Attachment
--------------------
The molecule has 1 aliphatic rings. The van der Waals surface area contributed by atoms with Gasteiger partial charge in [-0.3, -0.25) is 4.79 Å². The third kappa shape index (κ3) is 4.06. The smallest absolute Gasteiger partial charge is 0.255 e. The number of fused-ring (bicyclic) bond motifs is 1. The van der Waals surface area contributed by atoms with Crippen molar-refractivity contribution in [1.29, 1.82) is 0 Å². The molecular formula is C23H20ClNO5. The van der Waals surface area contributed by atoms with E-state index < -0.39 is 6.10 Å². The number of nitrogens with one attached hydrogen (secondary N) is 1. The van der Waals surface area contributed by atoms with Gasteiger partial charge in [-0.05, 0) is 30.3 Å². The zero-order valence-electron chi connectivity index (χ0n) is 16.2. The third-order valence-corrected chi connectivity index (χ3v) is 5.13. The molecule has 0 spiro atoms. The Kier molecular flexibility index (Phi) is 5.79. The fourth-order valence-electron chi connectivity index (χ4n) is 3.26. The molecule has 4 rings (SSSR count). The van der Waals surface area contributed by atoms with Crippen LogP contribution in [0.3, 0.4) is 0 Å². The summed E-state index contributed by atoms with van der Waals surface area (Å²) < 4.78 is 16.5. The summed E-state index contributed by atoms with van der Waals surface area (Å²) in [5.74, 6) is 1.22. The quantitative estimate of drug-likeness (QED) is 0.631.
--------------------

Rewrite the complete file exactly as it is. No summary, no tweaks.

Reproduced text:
The molecule has 1 aliphatic rings. The van der Waals surface area contributed by atoms with Gasteiger partial charge in [-0.3, -0.25) is 4.79 Å². The third kappa shape index (κ3) is 4.06. The smallest absolute Gasteiger partial charge is 0.255 e. The number of fused-ring (bicyclic) bond motifs is 1. The van der Waals surface area contributed by atoms with Crippen molar-refractivity contribution in [1.29, 1.82) is 0 Å². The molecular formula is C23H20ClNO5. The van der Waals surface area contributed by atoms with E-state index < -0.39 is 6.10 Å². The number of nitrogens with one attached hydrogen (secondary N) is 1. The van der Waals surface area contributed by atoms with Gasteiger partial charge in [-0.05, 0) is 30.3 Å². The zero-order valence-electron chi connectivity index (χ0n) is 16.2. The third-order valence-corrected chi connectivity index (χ3v) is 5.13. The molecule has 0 spiro atoms. The Kier molecular flexibility index (Phi) is 5.79. The fourth-order valence-electron chi connectivity index (χ4n) is 3.26. The molecule has 4 rings (SSSR count). The van der Waals surface area contributed by atoms with Crippen LogP contribution in [0.3, 0.4) is 0 Å². The summed E-state index contributed by atoms with van der Waals surface area (Å²) < 4.78 is 16.5. The summed E-state index contributed by atoms with van der Waals surface area (Å²) in [5.74, 6) is 1.22. The quantitative estimate of drug-likeness (QED) is 0.631.